An eligible employee who is the parent, spouse, son, daughter, or next of kin (nearest blood relative) of a servicemember who suffers a serious injury or illness in the line of duty and while on active status is now entitled to a total of 26 work weeks of leave during a single 12-month period to provide care for the servicemember. 29 U.S.C.2612(a)(3). Caregiver leave expands the FMLA's eligible family member definition to next of kin and provides for 26 work weeks of leave, which more than doubles the FMLA's existing entitlement. A serious injury or illness, as opposed to the FMLA's serious health condition, is one that may "render the servicemember unfit to perform the duties of the member's office, grade, rank, or rating." 29 U.S.C.2611(19).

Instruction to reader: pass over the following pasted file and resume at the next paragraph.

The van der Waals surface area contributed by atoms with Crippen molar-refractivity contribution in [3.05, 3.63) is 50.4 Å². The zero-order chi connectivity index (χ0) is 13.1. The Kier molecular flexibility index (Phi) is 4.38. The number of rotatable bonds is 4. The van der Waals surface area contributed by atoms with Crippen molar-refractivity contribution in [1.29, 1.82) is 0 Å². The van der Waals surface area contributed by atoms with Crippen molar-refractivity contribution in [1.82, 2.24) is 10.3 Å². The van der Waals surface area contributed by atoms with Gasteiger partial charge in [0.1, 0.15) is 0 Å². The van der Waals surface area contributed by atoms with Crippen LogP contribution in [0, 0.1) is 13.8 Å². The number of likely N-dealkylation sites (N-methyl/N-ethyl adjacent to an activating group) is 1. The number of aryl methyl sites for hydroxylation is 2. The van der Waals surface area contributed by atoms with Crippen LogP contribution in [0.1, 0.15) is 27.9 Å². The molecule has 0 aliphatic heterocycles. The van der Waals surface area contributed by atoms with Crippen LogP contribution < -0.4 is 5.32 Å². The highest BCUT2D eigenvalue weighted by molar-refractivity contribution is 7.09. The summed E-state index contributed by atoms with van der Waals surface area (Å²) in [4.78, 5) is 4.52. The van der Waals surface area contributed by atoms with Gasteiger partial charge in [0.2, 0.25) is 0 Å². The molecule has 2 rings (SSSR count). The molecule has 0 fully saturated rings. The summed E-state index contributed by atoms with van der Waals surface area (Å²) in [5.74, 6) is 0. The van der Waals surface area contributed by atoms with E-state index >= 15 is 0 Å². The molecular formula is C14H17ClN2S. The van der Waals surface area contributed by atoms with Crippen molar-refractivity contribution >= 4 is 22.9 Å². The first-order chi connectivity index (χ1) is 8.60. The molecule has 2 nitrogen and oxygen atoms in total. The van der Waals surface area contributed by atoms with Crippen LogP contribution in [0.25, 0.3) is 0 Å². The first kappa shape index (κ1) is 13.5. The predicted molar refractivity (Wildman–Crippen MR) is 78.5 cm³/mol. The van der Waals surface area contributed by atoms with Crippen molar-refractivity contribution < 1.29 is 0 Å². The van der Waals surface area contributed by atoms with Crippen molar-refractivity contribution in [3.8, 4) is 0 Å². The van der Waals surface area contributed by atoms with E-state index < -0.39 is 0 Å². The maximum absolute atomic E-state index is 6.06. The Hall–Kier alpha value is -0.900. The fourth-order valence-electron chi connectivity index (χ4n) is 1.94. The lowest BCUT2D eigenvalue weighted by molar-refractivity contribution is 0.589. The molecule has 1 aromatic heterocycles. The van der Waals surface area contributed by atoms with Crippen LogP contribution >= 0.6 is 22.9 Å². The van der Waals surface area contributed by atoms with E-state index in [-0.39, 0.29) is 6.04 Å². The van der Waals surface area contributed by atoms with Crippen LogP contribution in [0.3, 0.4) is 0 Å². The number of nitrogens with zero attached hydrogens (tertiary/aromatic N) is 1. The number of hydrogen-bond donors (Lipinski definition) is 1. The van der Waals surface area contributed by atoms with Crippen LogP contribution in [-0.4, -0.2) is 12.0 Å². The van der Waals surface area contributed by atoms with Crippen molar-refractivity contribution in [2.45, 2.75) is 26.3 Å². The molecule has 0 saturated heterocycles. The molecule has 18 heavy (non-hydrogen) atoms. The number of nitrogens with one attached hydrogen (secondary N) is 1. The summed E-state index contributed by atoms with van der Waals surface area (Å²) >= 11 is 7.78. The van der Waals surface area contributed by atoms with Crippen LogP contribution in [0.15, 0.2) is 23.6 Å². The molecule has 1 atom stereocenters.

Twenty-six work weeks or half the work year applies only to caregiver leave. Employers may choose from the four existing FMLA methods of calculating the 12-month period, but the DOL has not yet determined what the "single 12 month period" means. For instance, does it connote a one-time entitlement or do the 26 work weeks of caregiver leave renew each 12-month period? Should the 12-month period be calculated from the date of the servicemember's injury, the date of the determination that the servicemember has a serious injury, or the date on which an eligible employee is needed to care for a seriously injured servicemember? Additionally, can an employee take 26 separate sets of work weeks to care for different servicemembers? If the servicemember's serious injury or illness also qualifies as serious health condition, must a particular type of leave be designated, and if so, who makes the designation? These questions remain unanswered even in the DOL's proposed rules and will likely cause employers significant difficulties in implementing the new policies.
Active Duty Leave - 12 Work Weeks